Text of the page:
When Do I need Renter’s Insurance?
Renter’s insurance covers personal property and not the actual structure, whether it is a home or apartment where you live. It is designed to provide coverage for personal possessions in the event of a natural disaster such as fire or flood, as well as theft. All renter’s insurance policies carry a limit of coverage, so the value of your possessions should determine the extent of coverage you need to have. For example, if you have 10,000.00 in possessions, then coverage should be the equivalent of that amount.
There are two kinds of coverage if your property is destroyed— Replacement Cost Coverage and Actual Cash Value. Replacement cost coverage takes into account depreciation of the value of the damaged property. Actual Cash Value covers the cost to replace the damaged property without taking into account depreciation. So if your iPad is damaged, the insurance carrier buys you a new one at market price. Replacement coverage only pays for the equivalent of a used iPad of a similar model and in similar condition.
If you live in an area where there is a high risk of theft, renter’s insurance may be worthwhile. Insurance carrier limitations on coverage, however, make it a much less desirable option in the event of fire or water damage. While it is impossible to know what each and every insurance carrier will cover in every circumstance, it is a good idea to discuss with an insurance representative the types of circumstances in which coverage would apply. Water damage, for example, can be limited only to water entering the property through a hole in the wall or ceiling. Flooding from surface water can be excluded. Lightning strikes, power surges, sewage back ups and the like may also result in limited amounts of coverage.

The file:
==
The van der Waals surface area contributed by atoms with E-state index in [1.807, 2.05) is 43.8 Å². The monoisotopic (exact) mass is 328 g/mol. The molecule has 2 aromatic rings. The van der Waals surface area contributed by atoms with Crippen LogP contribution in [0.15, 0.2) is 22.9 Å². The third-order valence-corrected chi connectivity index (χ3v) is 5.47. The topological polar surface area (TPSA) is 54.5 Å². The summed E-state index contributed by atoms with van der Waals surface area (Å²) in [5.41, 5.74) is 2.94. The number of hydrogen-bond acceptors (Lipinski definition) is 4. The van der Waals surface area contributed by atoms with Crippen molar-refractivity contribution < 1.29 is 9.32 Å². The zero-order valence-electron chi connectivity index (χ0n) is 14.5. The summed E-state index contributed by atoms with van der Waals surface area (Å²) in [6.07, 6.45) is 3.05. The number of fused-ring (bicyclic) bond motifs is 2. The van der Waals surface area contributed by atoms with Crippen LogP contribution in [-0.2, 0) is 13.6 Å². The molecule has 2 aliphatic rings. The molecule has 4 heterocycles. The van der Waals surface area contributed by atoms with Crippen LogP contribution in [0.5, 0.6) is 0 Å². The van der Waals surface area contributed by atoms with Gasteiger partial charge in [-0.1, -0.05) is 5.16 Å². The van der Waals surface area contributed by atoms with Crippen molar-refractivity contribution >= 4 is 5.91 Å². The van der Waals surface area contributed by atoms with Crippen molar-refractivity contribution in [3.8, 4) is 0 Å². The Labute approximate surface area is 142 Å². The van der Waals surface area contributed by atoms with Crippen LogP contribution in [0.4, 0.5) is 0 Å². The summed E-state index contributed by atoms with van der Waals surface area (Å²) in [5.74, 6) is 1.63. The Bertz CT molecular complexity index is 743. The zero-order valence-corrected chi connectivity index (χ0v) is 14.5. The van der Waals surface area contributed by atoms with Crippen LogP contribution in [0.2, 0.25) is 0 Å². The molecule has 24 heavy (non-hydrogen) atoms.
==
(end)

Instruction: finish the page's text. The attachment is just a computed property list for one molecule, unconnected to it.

Most renter’s policies, like other types of insurance, have “add-ons” “riders” and “coverage extensions” which, for an increase in the premium, will provide additional coverage. Thus, the purchaser of renter’s insurance needs to anticipate, as best he or she is able, the extent of the increased coverage needed. The additional coverage usually applies to the more typical situations in which one would expect to have coverage in the first place. Often, renter’s insurance simply isn’t necessary. A typical college student with thrift store furniture and expensive electronics might save more money in the long run insuring the electronics through a repair/replacement insurance policy purchased at the time of sale. Although store repair/replacement policies are often equally limited in coverage, they may be cheaper in the long run than renter’s insurance which insures the entire property. Renter’s insurance, on average, costs about 40.00 per month.
If you need assistance in interpreting a policy, the Loeschen Law Firm can certainly help. We know how to read the fine print and we know which questions to ask to make sure you are getting the right type and amount of coverage. We’re here to help — get a consultation.